Internet search engine giant Google announced Thursday that it will give 30 million U.S. dollars to the first private companies that can safely land robotic spacecrafts on the moon.
"We're thrilled to be sponsoring the Lunar X-PRIZE, which will award a total of 30 million dollars to teams competing around the world to land privately funded spacecraft on the Moon," said Alan Eustace, Senior VP of Engineering of the company in a statement on Thursday.
The rules call for a spacecraft to roll at least a quarter mile and beam back a gigabyte of images and video to Earth after its safe landing.
Whoever accomplishes the task by the end of 2012 will receive 20 million U.S. dollars. There is also a 10-million-dollar second- place prize to teams that go beyond the minimum requirements.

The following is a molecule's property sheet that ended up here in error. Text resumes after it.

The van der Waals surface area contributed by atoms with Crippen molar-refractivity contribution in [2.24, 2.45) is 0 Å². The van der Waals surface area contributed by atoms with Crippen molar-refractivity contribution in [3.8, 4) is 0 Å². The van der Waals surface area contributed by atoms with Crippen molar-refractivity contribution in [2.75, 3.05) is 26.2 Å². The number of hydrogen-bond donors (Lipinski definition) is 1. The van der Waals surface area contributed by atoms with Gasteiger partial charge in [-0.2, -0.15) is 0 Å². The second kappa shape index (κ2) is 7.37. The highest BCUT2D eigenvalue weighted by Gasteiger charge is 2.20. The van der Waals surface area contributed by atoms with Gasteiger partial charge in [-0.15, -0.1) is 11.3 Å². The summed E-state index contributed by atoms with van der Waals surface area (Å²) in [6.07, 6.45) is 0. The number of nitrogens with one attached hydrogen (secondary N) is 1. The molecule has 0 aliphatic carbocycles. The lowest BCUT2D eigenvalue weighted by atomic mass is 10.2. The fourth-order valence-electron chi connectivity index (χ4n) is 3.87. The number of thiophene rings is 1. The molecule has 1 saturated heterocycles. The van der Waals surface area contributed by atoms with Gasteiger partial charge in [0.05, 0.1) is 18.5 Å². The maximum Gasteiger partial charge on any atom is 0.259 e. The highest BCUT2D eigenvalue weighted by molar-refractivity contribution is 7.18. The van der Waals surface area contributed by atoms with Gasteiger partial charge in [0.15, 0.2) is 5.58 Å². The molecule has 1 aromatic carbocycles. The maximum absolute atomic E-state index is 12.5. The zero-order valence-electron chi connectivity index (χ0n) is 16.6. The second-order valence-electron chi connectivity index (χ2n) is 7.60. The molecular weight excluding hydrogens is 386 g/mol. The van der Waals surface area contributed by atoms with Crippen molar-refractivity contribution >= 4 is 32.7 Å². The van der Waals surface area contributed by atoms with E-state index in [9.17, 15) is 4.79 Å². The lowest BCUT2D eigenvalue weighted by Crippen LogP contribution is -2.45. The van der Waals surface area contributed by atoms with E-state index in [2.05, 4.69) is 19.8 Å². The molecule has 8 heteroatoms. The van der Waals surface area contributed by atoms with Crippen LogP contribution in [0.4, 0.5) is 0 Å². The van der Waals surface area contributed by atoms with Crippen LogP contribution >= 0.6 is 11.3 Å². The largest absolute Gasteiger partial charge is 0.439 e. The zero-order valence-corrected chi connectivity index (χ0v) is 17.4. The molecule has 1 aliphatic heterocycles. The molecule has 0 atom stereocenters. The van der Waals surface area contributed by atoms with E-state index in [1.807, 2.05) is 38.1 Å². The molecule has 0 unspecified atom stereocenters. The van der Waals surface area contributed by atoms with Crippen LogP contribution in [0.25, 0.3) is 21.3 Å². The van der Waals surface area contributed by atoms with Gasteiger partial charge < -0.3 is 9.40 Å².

Why does Google love space? "Well, for one thing, we just think it's cool. More seriously, space exploration has a remarkable history of producing technological breakthroughs, and the X-PRIZE, too, could lead to important developments in robotic space exploration," said the statement.
Finally, Google hope the contest will help renew public interest in fields like math, engineering and computer science, especially among the young people on whom "we'll all be depending to tackle tomorrow's technical challenges."